Starr went to Sidney Lanier High in Montgomery. When he was there they played my alma mater, Sidney Lanier High in Macon. The nickname of both teams was the Poets. You never see good names like that any more. Lake Lanier was also named for the poet, but a few years ago a new high school in Hall Country was dubbed Lanier High. Their team name? The Longhorns.
Up Ga 400 at the McFarland Road exit the new high school was named after the area’s famous resident, Dr Lelia Denmark, who practiced well past the age of one hundred. They could’ve named the team the Denmark High Doctors, or Fighting Pediatricians. Instead they named them the Great Danes, or Denmark Danes for short. At least that was semi-original. Better than Longhorns.
More Packers: interesting that in the early to mid-1960’s the Packer kicking duties were shared by RB Paul Hornung, guard Jerry Kramer, and punter/kicker Don Chandler. Many teams had yet to hire a player to just kick. The Browns had guard Lou Groza, who finally retired as a guard but later came back just to kick. The Bears had QB George Blanda, who also played some linebacker. The Patriots had WR/DB/QB/K Gino Cappelletti. The Falcons first kicker was #55, guard Lou Kirouac (below).
Falcons punter Billy Lothridge (holding above) was a QB/K at Tech, then played some defensive back for the Falcons. When Bear Brian Piccolo was weakened by cancer, he hoped to come back as a kicker.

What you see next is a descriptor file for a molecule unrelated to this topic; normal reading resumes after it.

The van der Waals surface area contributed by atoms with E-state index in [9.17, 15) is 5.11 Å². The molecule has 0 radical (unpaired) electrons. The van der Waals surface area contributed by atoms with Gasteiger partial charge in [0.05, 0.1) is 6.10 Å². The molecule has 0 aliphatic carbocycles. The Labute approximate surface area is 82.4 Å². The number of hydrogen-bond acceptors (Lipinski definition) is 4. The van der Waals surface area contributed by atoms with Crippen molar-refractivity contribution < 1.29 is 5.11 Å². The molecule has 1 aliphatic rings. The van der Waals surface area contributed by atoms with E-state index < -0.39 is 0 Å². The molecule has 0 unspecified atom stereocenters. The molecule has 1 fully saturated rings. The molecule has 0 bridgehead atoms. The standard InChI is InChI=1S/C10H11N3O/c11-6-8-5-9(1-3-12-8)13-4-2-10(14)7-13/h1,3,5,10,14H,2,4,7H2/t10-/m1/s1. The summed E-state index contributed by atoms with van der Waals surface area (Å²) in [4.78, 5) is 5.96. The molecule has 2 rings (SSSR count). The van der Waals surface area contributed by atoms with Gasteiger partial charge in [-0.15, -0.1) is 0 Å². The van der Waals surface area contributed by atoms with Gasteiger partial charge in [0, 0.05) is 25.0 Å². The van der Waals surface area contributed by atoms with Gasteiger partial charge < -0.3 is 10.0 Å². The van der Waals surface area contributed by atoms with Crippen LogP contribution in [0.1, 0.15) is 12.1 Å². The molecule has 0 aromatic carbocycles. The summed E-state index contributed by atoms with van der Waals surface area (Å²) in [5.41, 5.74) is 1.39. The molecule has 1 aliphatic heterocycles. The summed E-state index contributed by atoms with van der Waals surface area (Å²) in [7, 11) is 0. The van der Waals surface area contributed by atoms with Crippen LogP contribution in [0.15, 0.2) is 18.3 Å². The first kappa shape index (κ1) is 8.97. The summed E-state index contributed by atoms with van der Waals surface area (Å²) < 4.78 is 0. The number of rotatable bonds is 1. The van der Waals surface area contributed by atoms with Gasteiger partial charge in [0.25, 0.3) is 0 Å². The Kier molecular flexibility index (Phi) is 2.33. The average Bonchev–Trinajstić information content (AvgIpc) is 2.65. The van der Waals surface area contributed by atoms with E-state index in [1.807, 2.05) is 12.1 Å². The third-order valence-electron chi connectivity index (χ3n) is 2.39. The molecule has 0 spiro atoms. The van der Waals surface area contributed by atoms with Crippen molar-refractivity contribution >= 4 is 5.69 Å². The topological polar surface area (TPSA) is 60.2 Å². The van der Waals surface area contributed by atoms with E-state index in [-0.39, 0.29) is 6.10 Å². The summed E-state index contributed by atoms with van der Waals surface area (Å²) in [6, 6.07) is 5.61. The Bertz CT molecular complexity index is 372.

BILL BUCKNER [SABR Bio] passed away yesterday. Here are some fun facts about his career: playing left field, he climbed the fence in an attempt to catch Hank Aaron's 715th career home run - he nearly scaled the fence in his effort.
Was drafted by the Dodgers behind his friend Bobby Valentine, who the Dodgers took first - Buckner went in the 2nd round of the 1968 Draft. Valentine went in the 1st, just behind Thurman Munson. Buckner was displaced at first base by Steve Garvey, who took over 1st base for LAD in 1973. He won the NL MVP in 1974. Buckner also got an MVP vote that year. Buckner was the first professional baseball player to wear Nike high-top cleats - first wore the high-tops in 1986. Yes, he was wearing them that night. Was once traded for Dennis Eckersley - 25-May-1984: Traded by CHC to BOS for Mike Brumley and Dennis Eckersley. His record for assists by a first baseman in a season lasted well into this century - his record of 184 assist by a 1st baseman in 1985 w/BOS was broken when Albert Pujols had 185 in 2009 with STL. His 174th and final career home run was, ironically, his only inside-the-park home run - ITPHR off Kirk McCaskill 25-Apr-1990, made possible when Claudell Washington fell into the stands after trying to catch Buckner's drive. That was the 1st HR McCaskill gave up that season. The antepenultimate and penultimate HRs he surrendered that year were to father & son Griffey. Buckner is one of only five players to appear in major league games in the 1960s, 70s, 80s and 90s - 60s-90s players also include Rick Dempsey, Carlton Fisk, Jerry Reuss and Nolan Ryan. As of today, Buckner ranks 66th in career hits and 65th in career doubles - his 2,715 H rank just behind Rusty Staub & Lou Gehrig. He is also just behind Staub w/498 career doubles. Was responsible for developing the Fenway Park subdivision in Boise - Fenway Park subdivision in Boise.